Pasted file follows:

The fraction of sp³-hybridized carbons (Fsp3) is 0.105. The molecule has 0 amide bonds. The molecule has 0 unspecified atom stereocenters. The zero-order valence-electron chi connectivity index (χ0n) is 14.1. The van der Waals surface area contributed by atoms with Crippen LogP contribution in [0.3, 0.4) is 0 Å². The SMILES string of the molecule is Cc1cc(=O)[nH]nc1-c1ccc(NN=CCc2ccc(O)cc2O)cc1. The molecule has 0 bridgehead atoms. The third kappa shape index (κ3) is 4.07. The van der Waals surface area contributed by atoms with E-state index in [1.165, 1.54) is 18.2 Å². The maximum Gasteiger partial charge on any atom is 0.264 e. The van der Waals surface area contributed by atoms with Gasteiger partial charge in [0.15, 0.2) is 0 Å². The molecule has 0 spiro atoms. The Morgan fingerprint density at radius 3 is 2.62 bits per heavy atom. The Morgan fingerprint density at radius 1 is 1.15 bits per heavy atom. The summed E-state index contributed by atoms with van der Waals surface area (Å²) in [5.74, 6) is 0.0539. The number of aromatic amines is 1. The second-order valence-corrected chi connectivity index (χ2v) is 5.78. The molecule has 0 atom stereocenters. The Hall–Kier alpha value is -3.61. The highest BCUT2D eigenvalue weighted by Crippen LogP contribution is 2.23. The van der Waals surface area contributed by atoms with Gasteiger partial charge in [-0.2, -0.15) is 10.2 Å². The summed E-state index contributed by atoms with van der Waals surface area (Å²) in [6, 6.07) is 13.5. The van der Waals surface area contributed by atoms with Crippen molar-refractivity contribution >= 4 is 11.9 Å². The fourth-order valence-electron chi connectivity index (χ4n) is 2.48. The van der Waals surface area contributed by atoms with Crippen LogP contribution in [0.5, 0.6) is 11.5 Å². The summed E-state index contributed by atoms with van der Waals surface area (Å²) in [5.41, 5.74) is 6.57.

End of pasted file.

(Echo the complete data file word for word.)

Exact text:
The fraction of sp³-hybridized carbons (Fsp3) is 0.105. The molecule has 0 amide bonds. The molecule has 0 unspecified atom stereocenters. The zero-order valence-electron chi connectivity index (χ0n) is 14.1. The van der Waals surface area contributed by atoms with Crippen LogP contribution in [0.3, 0.4) is 0 Å². The SMILES string of the molecule is Cc1cc(=O)[nH]nc1-c1ccc(NN=CCc2ccc(O)cc2O)cc1. The molecule has 0 bridgehead atoms. The third kappa shape index (κ3) is 4.07. The van der Waals surface area contributed by atoms with E-state index in [1.165, 1.54) is 18.2 Å². The maximum Gasteiger partial charge on any atom is 0.264 e. The van der Waals surface area contributed by atoms with Gasteiger partial charge in [0.15, 0.2) is 0 Å². The molecule has 0 spiro atoms. The Morgan fingerprint density at radius 3 is 2.62 bits per heavy atom. The Morgan fingerprint density at radius 1 is 1.15 bits per heavy atom. The summed E-state index contributed by atoms with van der Waals surface area (Å²) in [5.74, 6) is 0.0539. The number of aromatic amines is 1. The second-order valence-corrected chi connectivity index (χ2v) is 5.78. The molecule has 0 atom stereocenters. The Hall–Kier alpha value is -3.61. The highest BCUT2D eigenvalue weighted by Crippen LogP contribution is 2.23. The van der Waals surface area contributed by atoms with Gasteiger partial charge in [-0.2, -0.15) is 10.2 Å². The summed E-state index contributed by atoms with van der Waals surface area (Å²) in [6, 6.07) is 13.5. The van der Waals surface area contributed by atoms with Crippen molar-refractivity contribution >= 4 is 11.9 Å². The fourth-order valence-electron chi connectivity index (χ4n) is 2.48. The van der Waals surface area contributed by atoms with Crippen LogP contribution in [0.5, 0.6) is 11.5 Å². The summed E-state index contributed by atoms with van der Waals surface area (Å²) in [5.41, 5.74) is 6.57.